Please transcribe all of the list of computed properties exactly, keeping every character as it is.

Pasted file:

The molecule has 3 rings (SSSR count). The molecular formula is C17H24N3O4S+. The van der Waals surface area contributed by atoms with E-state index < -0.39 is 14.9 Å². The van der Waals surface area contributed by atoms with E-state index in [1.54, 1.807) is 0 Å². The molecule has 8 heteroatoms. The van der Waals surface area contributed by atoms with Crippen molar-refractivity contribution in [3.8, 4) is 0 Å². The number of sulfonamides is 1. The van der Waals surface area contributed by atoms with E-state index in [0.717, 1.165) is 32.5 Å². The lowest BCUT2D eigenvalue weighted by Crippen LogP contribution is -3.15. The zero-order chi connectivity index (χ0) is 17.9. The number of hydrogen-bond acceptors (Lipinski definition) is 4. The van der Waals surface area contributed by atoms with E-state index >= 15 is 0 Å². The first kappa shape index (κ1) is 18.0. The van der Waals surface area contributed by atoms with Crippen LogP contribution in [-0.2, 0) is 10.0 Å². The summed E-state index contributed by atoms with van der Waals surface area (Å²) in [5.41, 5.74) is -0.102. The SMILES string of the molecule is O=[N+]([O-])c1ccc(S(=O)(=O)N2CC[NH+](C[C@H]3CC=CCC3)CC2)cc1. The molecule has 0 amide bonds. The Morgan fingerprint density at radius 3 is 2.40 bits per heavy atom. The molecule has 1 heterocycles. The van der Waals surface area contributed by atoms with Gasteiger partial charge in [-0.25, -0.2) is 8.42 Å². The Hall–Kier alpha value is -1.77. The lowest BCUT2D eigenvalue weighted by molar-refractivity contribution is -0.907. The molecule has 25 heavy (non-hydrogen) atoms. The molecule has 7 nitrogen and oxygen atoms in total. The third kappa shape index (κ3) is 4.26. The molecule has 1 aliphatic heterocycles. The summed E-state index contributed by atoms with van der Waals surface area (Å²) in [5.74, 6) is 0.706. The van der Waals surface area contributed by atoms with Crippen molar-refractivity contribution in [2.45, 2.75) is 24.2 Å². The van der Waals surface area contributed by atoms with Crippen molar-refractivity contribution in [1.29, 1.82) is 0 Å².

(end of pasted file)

The molecule has 3 rings (SSSR count). The molecular formula is C17H24N3O4S+. The van der Waals surface area contributed by atoms with E-state index < -0.39 is 14.9 Å². The van der Waals surface area contributed by atoms with E-state index in [1.54, 1.807) is 0 Å². The molecule has 8 heteroatoms. The van der Waals surface area contributed by atoms with Crippen molar-refractivity contribution in [3.8, 4) is 0 Å². The number of sulfonamides is 1. The van der Waals surface area contributed by atoms with E-state index in [0.717, 1.165) is 32.5 Å². The lowest BCUT2D eigenvalue weighted by Crippen LogP contribution is -3.15. The zero-order chi connectivity index (χ0) is 17.9. The number of hydrogen-bond acceptors (Lipinski definition) is 4. The van der Waals surface area contributed by atoms with E-state index >= 15 is 0 Å². The first kappa shape index (κ1) is 18.0. The van der Waals surface area contributed by atoms with Crippen LogP contribution in [-0.2, 0) is 10.0 Å². The summed E-state index contributed by atoms with van der Waals surface area (Å²) in [5.41, 5.74) is -0.102. The SMILES string of the molecule is O=[N+]([O-])c1ccc(S(=O)(=O)N2CC[NH+](C[C@H]3CC=CCC3)CC2)cc1. The molecule has 0 amide bonds. The Morgan fingerprint density at radius 3 is 2.40 bits per heavy atom. The molecule has 1 heterocycles. The van der Waals surface area contributed by atoms with Gasteiger partial charge in [-0.25, -0.2) is 8.42 Å². The Hall–Kier alpha value is -1.77. The lowest BCUT2D eigenvalue weighted by molar-refractivity contribution is -0.907. The molecule has 25 heavy (non-hydrogen) atoms. The molecule has 7 nitrogen and oxygen atoms in total. The third kappa shape index (κ3) is 4.26. The molecule has 1 aliphatic heterocycles. The summed E-state index contributed by atoms with van der Waals surface area (Å²) in [5.74, 6) is 0.706. The van der Waals surface area contributed by atoms with Crippen molar-refractivity contribution in [2.45, 2.75) is 24.2 Å². The van der Waals surface area contributed by atoms with Crippen molar-refractivity contribution in [1.29, 1.82) is 0 Å².